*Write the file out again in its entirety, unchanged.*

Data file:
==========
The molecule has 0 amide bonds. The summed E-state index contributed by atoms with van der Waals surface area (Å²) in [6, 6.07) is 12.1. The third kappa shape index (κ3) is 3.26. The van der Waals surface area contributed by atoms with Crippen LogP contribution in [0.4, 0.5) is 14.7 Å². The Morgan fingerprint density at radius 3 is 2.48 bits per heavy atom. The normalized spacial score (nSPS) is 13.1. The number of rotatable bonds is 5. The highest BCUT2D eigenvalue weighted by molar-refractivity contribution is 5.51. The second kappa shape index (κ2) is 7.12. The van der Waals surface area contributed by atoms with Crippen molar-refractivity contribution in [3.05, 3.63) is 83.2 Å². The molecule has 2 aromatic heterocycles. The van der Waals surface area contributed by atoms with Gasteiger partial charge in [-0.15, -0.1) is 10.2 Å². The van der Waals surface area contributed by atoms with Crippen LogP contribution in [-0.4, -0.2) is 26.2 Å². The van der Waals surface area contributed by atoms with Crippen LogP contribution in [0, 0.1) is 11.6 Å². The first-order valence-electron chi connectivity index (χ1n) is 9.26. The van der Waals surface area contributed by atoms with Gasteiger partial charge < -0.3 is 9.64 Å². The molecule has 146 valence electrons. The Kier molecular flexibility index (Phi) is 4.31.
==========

The molecule has 0 amide bonds. The summed E-state index contributed by atoms with van der Waals surface area (Å²) in [6, 6.07) is 12.1. The third kappa shape index (κ3) is 3.26. The van der Waals surface area contributed by atoms with Crippen LogP contribution in [0.4, 0.5) is 14.7 Å². The Morgan fingerprint density at radius 3 is 2.48 bits per heavy atom. The normalized spacial score (nSPS) is 13.1. The number of rotatable bonds is 5. The highest BCUT2D eigenvalue weighted by molar-refractivity contribution is 5.51. The second kappa shape index (κ2) is 7.12. The van der Waals surface area contributed by atoms with Crippen molar-refractivity contribution in [3.05, 3.63) is 83.2 Å². The molecule has 2 aromatic heterocycles. The van der Waals surface area contributed by atoms with Gasteiger partial charge in [-0.15, -0.1) is 10.2 Å². The van der Waals surface area contributed by atoms with Crippen LogP contribution in [-0.4, -0.2) is 26.2 Å². The van der Waals surface area contributed by atoms with Crippen LogP contribution in [0, 0.1) is 11.6 Å². The first-order valence-electron chi connectivity index (χ1n) is 9.26. The van der Waals surface area contributed by atoms with Gasteiger partial charge < -0.3 is 9.64 Å². The molecule has 146 valence electrons. The Kier molecular flexibility index (Phi) is 4.31.